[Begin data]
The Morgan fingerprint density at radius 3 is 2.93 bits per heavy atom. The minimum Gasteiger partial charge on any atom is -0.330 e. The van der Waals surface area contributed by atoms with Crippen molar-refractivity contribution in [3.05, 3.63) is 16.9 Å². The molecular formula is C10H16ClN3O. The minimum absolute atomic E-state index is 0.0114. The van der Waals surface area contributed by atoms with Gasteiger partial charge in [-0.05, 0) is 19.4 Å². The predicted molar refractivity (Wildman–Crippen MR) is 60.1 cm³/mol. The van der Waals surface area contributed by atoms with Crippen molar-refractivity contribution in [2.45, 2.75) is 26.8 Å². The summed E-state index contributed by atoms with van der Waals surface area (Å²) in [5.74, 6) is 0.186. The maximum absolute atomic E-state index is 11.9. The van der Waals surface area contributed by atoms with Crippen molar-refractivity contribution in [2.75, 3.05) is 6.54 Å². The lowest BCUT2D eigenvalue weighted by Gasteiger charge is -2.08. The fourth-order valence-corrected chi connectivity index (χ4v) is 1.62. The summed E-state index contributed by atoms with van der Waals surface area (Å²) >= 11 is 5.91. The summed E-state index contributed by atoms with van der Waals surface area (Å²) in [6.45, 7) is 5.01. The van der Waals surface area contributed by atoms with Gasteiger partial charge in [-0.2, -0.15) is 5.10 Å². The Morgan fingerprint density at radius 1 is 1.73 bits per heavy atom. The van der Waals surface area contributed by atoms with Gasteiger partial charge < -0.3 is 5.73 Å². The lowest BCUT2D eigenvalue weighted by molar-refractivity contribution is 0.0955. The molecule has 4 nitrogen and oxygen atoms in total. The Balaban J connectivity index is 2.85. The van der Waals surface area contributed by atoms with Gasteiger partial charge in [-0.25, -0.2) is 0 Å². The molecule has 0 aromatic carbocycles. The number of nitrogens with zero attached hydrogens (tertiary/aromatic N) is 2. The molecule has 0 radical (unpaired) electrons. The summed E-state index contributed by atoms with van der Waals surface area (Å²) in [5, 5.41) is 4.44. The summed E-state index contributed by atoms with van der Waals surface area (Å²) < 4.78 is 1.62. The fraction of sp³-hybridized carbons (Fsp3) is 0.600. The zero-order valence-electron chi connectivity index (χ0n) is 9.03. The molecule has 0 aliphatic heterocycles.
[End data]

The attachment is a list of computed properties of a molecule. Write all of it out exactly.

The Morgan fingerprint density at radius 3 is 2.93 bits per heavy atom. The minimum Gasteiger partial charge on any atom is -0.330 e. The van der Waals surface area contributed by atoms with Crippen molar-refractivity contribution in [3.05, 3.63) is 16.9 Å². The molecular formula is C10H16ClN3O. The minimum absolute atomic E-state index is 0.0114. The van der Waals surface area contributed by atoms with Gasteiger partial charge in [-0.05, 0) is 19.4 Å². The predicted molar refractivity (Wildman–Crippen MR) is 60.1 cm³/mol. The van der Waals surface area contributed by atoms with Crippen molar-refractivity contribution in [2.45, 2.75) is 26.8 Å². The summed E-state index contributed by atoms with van der Waals surface area (Å²) in [5.74, 6) is 0.186. The maximum absolute atomic E-state index is 11.9. The van der Waals surface area contributed by atoms with Crippen molar-refractivity contribution in [2.75, 3.05) is 6.54 Å². The lowest BCUT2D eigenvalue weighted by Gasteiger charge is -2.08. The fourth-order valence-corrected chi connectivity index (χ4v) is 1.62. The summed E-state index contributed by atoms with van der Waals surface area (Å²) >= 11 is 5.91. The summed E-state index contributed by atoms with van der Waals surface area (Å²) in [6.45, 7) is 5.01. The van der Waals surface area contributed by atoms with Gasteiger partial charge in [-0.2, -0.15) is 5.10 Å². The Morgan fingerprint density at radius 1 is 1.73 bits per heavy atom. The van der Waals surface area contributed by atoms with Gasteiger partial charge < -0.3 is 5.73 Å². The lowest BCUT2D eigenvalue weighted by molar-refractivity contribution is 0.0955. The molecule has 4 nitrogen and oxygen atoms in total. The Balaban J connectivity index is 2.85. The van der Waals surface area contributed by atoms with Gasteiger partial charge in [-0.25, -0.2) is 0 Å². The molecule has 0 aromatic carbocycles. The number of nitrogens with zero attached hydrogens (tertiary/aromatic N) is 2. The molecule has 0 radical (unpaired) electrons. The summed E-state index contributed by atoms with van der Waals surface area (Å²) in [5, 5.41) is 4.44. The summed E-state index contributed by atoms with van der Waals surface area (Å²) < 4.78 is 1.62. The fraction of sp³-hybridized carbons (Fsp3) is 0.600. The zero-order valence-electron chi connectivity index (χ0n) is 9.03. The molecule has 0 aliphatic heterocycles.